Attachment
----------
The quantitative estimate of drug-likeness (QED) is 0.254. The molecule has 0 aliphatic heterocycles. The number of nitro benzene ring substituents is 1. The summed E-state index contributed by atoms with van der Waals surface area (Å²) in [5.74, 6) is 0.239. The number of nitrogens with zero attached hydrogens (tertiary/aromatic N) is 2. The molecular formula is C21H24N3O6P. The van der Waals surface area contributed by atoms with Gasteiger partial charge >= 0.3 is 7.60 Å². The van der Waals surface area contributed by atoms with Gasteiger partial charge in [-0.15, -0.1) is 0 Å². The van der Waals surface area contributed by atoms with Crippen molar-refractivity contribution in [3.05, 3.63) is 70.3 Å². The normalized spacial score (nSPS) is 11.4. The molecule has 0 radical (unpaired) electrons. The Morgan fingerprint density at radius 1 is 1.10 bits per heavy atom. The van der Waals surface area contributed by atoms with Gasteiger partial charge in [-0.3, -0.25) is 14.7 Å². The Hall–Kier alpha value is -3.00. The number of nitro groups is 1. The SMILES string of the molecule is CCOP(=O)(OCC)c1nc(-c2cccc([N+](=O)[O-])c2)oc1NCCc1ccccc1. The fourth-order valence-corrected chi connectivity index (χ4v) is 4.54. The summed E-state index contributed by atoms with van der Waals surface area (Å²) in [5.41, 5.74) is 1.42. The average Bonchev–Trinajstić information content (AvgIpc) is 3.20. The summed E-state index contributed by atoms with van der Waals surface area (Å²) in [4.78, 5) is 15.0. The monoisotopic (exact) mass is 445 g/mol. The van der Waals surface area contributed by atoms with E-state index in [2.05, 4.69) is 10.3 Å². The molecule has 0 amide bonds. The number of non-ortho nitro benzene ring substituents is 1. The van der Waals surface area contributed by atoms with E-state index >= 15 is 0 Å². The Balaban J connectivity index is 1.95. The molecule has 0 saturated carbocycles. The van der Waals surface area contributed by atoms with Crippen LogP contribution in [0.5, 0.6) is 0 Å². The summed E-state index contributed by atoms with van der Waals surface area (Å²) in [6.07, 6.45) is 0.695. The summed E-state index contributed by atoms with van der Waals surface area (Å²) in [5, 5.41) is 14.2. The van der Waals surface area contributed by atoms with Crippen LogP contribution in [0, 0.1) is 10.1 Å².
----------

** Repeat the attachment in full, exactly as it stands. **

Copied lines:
The quantitative estimate of drug-likeness (QED) is 0.254. The molecule has 0 aliphatic heterocycles. The number of nitro benzene ring substituents is 1. The summed E-state index contributed by atoms with van der Waals surface area (Å²) in [5.74, 6) is 0.239. The number of nitrogens with zero attached hydrogens (tertiary/aromatic N) is 2. The molecular formula is C21H24N3O6P. The van der Waals surface area contributed by atoms with Gasteiger partial charge >= 0.3 is 7.60 Å². The van der Waals surface area contributed by atoms with Gasteiger partial charge in [-0.15, -0.1) is 0 Å². The van der Waals surface area contributed by atoms with Crippen molar-refractivity contribution in [3.05, 3.63) is 70.3 Å². The normalized spacial score (nSPS) is 11.4. The molecule has 0 radical (unpaired) electrons. The Morgan fingerprint density at radius 1 is 1.10 bits per heavy atom. The van der Waals surface area contributed by atoms with Gasteiger partial charge in [-0.3, -0.25) is 14.7 Å². The Hall–Kier alpha value is -3.00. The number of nitro groups is 1. The SMILES string of the molecule is CCOP(=O)(OCC)c1nc(-c2cccc([N+](=O)[O-])c2)oc1NCCc1ccccc1. The fourth-order valence-corrected chi connectivity index (χ4v) is 4.54. The summed E-state index contributed by atoms with van der Waals surface area (Å²) in [5.41, 5.74) is 1.42. The average Bonchev–Trinajstić information content (AvgIpc) is 3.20. The summed E-state index contributed by atoms with van der Waals surface area (Å²) in [4.78, 5) is 15.0. The monoisotopic (exact) mass is 445 g/mol. The van der Waals surface area contributed by atoms with E-state index in [2.05, 4.69) is 10.3 Å². The molecule has 0 amide bonds. The number of non-ortho nitro benzene ring substituents is 1. The van der Waals surface area contributed by atoms with E-state index >= 15 is 0 Å². The Balaban J connectivity index is 1.95. The molecule has 0 saturated carbocycles. The van der Waals surface area contributed by atoms with Crippen LogP contribution in [0.5, 0.6) is 0 Å². The summed E-state index contributed by atoms with van der Waals surface area (Å²) in [6.07, 6.45) is 0.695. The summed E-state index contributed by atoms with van der Waals surface area (Å²) in [5, 5.41) is 14.2. The van der Waals surface area contributed by atoms with Crippen LogP contribution in [0, 0.1) is 10.1 Å².